The Melian Dialogue, which was written by the Greek historian Thucydides, tells about the Peloponnesian War which was fought by the Greek city-states of Athens and Sparta or Lacedaemos in 431 to 404 B. C. The war divided ancient Greece. The Lacedaemonians founded their allies among the other city-states in Peloponnesus, one of which is Melos, in order to resist the might of the Athenians. The Melians inhabited Melos and the Athenians tried to convince them to become their tribute state. The Peloponnesian War lasted for twenty-seven years and involved many other city-states besides Athens and Sparta. It was a great tragedy for all of Greece, causing widespread destruction, loss of life, and political unrest.
The Melian Dialogue started with the Athenians proposing the manner by which the discussion shall proceed. The Machiavellian Theory of the right to rule and invade based on military strength was evident when the Athenians asserted that they have the prerogative to rule and acquire Melos as their tribute state because they were the masters of the sea whose strength and power contributed to the defeat of the mighty Persians. The Melians answered that their main concern was that of their city’s preservation and a decision to remain neutral and a friend to the Athenians without becoming their subjects. The Athenians saw the Melians as insignificant islanders who were a threat to their empire. The Melians happened to be under no control and were very likely to endanger not only themselves, but also the Athenians. Upon submission to their empire, the Athenians affirmed that not only should their empire be extended and their security be increased, but also the Melians should enjoy their preservation.
The latter argued that the Athenians would just make more enemies especially among neutrals if they should continue to force them to give up their freedom in order to become Athens’s tribute state. They saw themselves as cowards if ever they chose to give up their freedom and suffer being a slave to the Athenians. The latter responded by saying that they do not care if they would make more enemies among the neutrals. Their main concern was the threat given to them by the Melians and would like to put an end to it by making Melos their colony. In that case, both Athens and Melos would have been saved from harm against the subject states which the Athenians presumed may rise up against them.
The Melians saw the Athenians as talking only for their own benefits for wanting themselves to be the masters of the former. Hence, the Melians asked the Athenians how it would be of their interest to be their slaves. The Athenians reiterated that the Melians should understand and reflect that preservation would be at hand once they yield. They were being advised by the Athenians to ponder whether to resist or to become subject to a powerful empire whose subjects never tried from a siege. The refusal of the Melians to yield to the Athenians made them weak, in addition to their blind hopes and trust given to their Lacedaemonian ally.
The Melians debated that they were satisfied even if their power was insufficient for they should always be assisted by Sparta. They said that the Lacedaemonians should never be disloyal to them since they were its ally. Their decision of refusing to yield and to give up their freedom remained unchanged. The Athenians were disappointed to hear that although throughout the discussion, the Melians’ prime concern was the preservation of their city, they never said anything that is reasonable enough to retain their freedom. They continuously insisted their reasons of their hopes and trust to the Lacedaemonians, whose power was not that good that what was being offered to them.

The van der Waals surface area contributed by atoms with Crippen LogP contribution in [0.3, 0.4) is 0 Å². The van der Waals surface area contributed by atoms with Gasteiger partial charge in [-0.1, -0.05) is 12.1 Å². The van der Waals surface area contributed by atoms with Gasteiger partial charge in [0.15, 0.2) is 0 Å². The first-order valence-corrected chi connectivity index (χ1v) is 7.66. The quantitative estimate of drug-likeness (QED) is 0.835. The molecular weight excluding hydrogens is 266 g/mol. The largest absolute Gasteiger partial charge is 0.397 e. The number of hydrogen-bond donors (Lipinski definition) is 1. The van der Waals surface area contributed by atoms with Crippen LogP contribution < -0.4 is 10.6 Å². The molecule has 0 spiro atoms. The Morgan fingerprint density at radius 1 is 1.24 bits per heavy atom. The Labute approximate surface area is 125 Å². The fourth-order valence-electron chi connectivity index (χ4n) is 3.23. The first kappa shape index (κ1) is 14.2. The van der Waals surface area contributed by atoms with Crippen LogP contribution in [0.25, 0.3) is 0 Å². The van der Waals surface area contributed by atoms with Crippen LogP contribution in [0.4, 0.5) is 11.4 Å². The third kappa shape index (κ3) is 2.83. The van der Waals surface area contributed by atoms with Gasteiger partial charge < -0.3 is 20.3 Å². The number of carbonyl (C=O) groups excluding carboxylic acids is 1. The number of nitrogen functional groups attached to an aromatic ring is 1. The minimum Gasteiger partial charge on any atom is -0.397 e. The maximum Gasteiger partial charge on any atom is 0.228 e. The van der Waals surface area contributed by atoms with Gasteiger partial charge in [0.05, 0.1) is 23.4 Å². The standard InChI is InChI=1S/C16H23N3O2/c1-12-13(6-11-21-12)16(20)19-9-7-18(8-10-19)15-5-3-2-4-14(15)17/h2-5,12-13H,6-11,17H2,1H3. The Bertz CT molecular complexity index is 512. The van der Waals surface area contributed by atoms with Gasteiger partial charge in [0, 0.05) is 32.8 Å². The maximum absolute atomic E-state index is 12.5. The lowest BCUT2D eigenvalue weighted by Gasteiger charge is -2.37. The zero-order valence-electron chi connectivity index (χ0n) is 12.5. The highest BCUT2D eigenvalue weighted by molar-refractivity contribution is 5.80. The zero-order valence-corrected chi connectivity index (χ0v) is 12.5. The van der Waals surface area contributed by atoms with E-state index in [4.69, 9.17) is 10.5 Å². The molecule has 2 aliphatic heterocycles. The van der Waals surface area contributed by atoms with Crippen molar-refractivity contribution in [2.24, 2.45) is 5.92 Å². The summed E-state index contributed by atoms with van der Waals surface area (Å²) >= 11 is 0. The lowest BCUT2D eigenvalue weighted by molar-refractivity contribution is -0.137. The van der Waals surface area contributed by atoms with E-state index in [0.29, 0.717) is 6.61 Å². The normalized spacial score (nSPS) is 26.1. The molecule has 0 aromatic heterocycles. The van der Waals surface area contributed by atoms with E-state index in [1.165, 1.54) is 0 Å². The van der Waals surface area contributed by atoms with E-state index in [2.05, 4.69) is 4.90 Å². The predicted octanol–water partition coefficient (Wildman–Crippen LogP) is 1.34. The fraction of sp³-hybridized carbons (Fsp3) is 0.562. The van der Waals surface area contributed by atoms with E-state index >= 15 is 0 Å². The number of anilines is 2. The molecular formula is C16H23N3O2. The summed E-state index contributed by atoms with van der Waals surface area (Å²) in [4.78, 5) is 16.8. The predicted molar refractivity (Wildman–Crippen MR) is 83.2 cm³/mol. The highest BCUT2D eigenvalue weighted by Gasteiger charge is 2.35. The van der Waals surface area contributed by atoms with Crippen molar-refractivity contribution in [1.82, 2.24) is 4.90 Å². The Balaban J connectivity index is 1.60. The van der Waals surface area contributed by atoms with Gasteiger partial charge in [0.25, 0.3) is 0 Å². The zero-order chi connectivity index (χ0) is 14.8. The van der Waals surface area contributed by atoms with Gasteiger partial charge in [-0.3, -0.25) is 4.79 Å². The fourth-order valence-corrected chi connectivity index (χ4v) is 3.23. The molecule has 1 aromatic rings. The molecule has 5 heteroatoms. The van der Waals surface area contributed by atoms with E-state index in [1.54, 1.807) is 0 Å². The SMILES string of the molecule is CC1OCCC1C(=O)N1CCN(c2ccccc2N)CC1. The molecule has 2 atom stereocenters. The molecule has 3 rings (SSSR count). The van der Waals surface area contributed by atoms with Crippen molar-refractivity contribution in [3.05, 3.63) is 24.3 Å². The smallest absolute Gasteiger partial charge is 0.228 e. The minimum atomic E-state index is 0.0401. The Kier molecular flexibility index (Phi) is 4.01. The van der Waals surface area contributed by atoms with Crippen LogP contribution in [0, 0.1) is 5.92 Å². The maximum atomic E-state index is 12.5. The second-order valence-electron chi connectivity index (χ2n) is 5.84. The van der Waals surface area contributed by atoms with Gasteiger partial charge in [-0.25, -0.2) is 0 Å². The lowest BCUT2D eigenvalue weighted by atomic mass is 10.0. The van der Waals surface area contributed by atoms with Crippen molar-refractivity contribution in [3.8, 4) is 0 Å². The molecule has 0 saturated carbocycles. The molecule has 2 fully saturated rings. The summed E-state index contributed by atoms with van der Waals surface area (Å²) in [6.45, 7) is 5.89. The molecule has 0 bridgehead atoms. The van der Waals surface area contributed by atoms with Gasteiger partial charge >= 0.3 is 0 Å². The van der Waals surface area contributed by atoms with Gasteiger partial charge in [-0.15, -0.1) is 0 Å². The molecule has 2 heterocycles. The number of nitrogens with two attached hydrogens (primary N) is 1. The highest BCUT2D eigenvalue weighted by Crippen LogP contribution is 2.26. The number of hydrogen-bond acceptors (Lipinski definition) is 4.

The Athenians said that there could never be anything greater than to surrender to a great empire, inviting them to be their colony on reasonable terms, merely paying tribute. The Melians should face the consequences of their resolution and should be of great downfall for handing over their trust to the Lacedaemonians, who the Athenians saw as inconsistent. In the end, because the Melians insisted on being neutral and in favor of Sparta, the Athenians declared war against them. Every male citizen of Melos was killed and the women and children were enslaved.
The Realist view on Bipolarity, particularly the Tight Bipolar System, could be associated to the Melian Debate. According to this system, there are two opposing sides in a conflict. There exists no neutral mediator acceptable to both conflicting parties, making it highly unstable. Athens and Sparta were the two opposing parties in the debate. There was no mediator present. In the Tight Bipolar System, neutrality is prohibited.
Non-allied countries are frowned upon. The Melians’ neutrality was not allowed, therefore, making Sparta irritated and saw the necessity for the Melians to take sides. A stalemate arrangement was apparent wherein an attack on one member would mean an attack on all the other allies. Hence, once the Melians were confident enough to yield upon the force of the Athenians, since once they were attacked, their deficiency in power would have been sufficed by their Lacedaemonian ally to which they believed should always be of assistance and defense to them once they encountered external attacks.